Statistics Canada just issued a study today (July 16, 2014) titled “ The ups and downs of minimum wage, 1975 to 2013” where they have collected the historic minimum wage rates, which they have adjusted for inflation. The data in this study (along with Statistics Canada’s unemployment rate statistics since 1976) makes it possible to compare unemployment trends and minimum wage trends over the past 3 decades. So we did just that and produced the chart below overlaying the two data sets.
So does higher minimum wage kill jobs? Does a lower minimum wage encourage employers to create more jobs? Look at the evidence and decide for yourself.
Statistics Canada’s report for March 2014 is out. It registered a slight improvement in the job market situation in March, but points out that employment growth in Canada has been subdued for the last 6 months. Overall, in the 3 months before March, Canada’s labour market performance has been somewhat disappointing, so the fact that the economy created 43,000 new jobs in March is good news. Are things starting to turn around?
written by Strac Ivanov, MBA, President of Vicinity Jobs Inc
The media buzz created by Statistics Canada’s latest Labour Market was hardly comforting. The economy lost 46,000 jobs in December and unemployment crept up 0.3 percentage points to 7.2% — making December one of 2013’s highest unemployment months (on par with March and April). In fact, it now seems that unemployment has hardly budged ever since reaching its current levels back in November 2012. Economists agree that Canada`s economy is not firing on all cylinders, so there should be room for the economy to grow faster, which should in turn result in employers hiring more and laying off less. The fact that this isn’t happening is a cause for concern.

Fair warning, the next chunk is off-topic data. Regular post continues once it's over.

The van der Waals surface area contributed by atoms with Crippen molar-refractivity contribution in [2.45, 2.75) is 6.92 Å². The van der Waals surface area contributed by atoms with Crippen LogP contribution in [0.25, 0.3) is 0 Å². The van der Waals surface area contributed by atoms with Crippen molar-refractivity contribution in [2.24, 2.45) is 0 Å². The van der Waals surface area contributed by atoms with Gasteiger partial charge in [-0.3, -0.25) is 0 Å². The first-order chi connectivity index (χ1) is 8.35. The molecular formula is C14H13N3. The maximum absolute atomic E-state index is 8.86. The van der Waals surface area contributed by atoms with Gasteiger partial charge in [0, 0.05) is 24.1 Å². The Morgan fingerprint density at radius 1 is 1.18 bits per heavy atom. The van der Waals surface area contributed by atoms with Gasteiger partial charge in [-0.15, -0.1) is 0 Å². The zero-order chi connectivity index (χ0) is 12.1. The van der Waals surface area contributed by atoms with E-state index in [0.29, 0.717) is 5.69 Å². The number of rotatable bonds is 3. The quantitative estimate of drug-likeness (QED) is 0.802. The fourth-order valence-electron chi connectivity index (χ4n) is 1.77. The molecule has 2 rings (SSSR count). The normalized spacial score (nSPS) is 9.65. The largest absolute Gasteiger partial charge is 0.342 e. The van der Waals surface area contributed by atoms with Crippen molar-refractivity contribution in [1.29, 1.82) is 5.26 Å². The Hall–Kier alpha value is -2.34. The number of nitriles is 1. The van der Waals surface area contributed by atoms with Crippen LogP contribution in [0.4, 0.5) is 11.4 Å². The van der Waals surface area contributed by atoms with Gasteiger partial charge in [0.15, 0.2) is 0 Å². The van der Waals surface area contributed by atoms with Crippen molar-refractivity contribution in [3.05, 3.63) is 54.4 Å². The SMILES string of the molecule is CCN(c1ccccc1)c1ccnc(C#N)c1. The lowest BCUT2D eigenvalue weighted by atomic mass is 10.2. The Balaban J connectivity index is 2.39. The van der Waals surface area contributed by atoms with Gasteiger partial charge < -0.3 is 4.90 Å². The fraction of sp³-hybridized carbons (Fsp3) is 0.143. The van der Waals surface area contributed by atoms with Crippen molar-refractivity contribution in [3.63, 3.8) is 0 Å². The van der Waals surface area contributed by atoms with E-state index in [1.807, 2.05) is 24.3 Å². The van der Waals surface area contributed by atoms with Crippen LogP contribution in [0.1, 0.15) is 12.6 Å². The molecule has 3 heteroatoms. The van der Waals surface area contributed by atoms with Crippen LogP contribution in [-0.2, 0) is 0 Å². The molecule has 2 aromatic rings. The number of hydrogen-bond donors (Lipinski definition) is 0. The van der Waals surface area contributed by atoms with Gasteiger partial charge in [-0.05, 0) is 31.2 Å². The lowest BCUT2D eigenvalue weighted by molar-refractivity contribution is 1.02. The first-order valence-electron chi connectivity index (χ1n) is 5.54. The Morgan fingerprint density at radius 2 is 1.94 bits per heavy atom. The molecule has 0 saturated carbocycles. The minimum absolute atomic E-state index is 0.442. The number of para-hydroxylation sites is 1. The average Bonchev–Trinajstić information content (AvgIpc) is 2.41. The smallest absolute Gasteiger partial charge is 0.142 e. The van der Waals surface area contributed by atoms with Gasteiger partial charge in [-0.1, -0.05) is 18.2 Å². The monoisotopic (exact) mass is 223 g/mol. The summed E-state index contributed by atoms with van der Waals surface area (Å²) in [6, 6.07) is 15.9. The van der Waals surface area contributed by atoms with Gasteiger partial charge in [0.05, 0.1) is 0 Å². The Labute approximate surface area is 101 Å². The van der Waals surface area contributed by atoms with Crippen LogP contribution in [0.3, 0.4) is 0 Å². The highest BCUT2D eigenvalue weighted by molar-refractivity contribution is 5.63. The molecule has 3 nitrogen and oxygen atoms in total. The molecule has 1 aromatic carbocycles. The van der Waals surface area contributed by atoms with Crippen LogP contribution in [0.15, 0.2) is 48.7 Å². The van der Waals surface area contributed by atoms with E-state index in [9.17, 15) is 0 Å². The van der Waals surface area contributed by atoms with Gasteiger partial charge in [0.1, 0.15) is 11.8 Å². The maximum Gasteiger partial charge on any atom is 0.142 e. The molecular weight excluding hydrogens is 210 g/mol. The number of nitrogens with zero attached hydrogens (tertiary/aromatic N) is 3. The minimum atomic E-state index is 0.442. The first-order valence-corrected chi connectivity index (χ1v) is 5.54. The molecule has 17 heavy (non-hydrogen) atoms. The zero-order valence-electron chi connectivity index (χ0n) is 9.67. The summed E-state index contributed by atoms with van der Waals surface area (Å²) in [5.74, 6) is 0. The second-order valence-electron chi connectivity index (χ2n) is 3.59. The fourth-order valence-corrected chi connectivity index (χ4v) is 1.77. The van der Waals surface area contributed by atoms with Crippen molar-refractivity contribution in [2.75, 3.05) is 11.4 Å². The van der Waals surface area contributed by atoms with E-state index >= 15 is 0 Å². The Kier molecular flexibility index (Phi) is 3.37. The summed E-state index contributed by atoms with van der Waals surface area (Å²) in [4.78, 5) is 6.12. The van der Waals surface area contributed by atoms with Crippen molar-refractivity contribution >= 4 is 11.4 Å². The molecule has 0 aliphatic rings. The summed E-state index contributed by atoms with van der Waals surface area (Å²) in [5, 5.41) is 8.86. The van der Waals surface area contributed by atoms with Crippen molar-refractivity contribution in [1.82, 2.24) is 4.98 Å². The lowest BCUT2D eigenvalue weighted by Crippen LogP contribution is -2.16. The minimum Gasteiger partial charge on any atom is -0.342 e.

Written by Strac Ivanov, MBA, President and Co-Founder of Vicinity Jobs Inc
Economically and politically, October 2013 was a tough month, mired in uncertainty. The US government was shut down for more than half of it, as media was discussing the potential consequences of something most considered unimaginable until only a couple of months ago: A default by the US government. All this uncertainty seemed guaranteed to take its toll on the job market in both Canada and the US: Businesses tend to delay hiring when they are uncertain about where the economy is going.
At first glance, StatCan’s Labour Market survey from August paints a pretty rosy picture: Canada’s economy created 59,000 new jobs, and unemployment dropped 0.1 percentage point to 7.1%. But a more detailed look reveals some less encouraging details.
Canada’s employers continued hiring in May. The economy created 95,000 new mostly full-time jobs.And while Canada’s unemployment rate is still 0.1% higher than the 7% reached at the first months of this year, there are more Canadians working now than there have been at any time in the past 5 years.
In the late months of 2012, I started warning that the job market growth reported in Statistics Canada’s labour market surveys may be unsustainable. Our own Vicinity Jobs hiring demand research, which analyzes online job postings, showed that the numbers of new jobs advertised had fallen to levels we had not seen in years. I speculated that employers may be holding back layoffs rather than creating new jobs.
Then something interesting happened: Canada’s economy lost jobs and unemployment increased in March as I had expected – but at the same time, our own reports showed that hiring demand was starting to pick up. So I suggested that if hiring demand holds up, this may keep unemployment from increasing significantly.
The results of April’s labour market survey (released on Friday, May 10th 2013) suggest that this is now happening. Unemployment remained unchanged after the drop in April, and the economy even regained some 12,500 of the 54,500 it had lost in March. And while, on balance, the number of jobs in Canada has hardly grown since December of last year, there are some signs that better times may lie ahead.
There are two reasons for my cautious optimism regarding the short-term prospects of the job market: The state of the US economy and Canada’s hiring demand levels.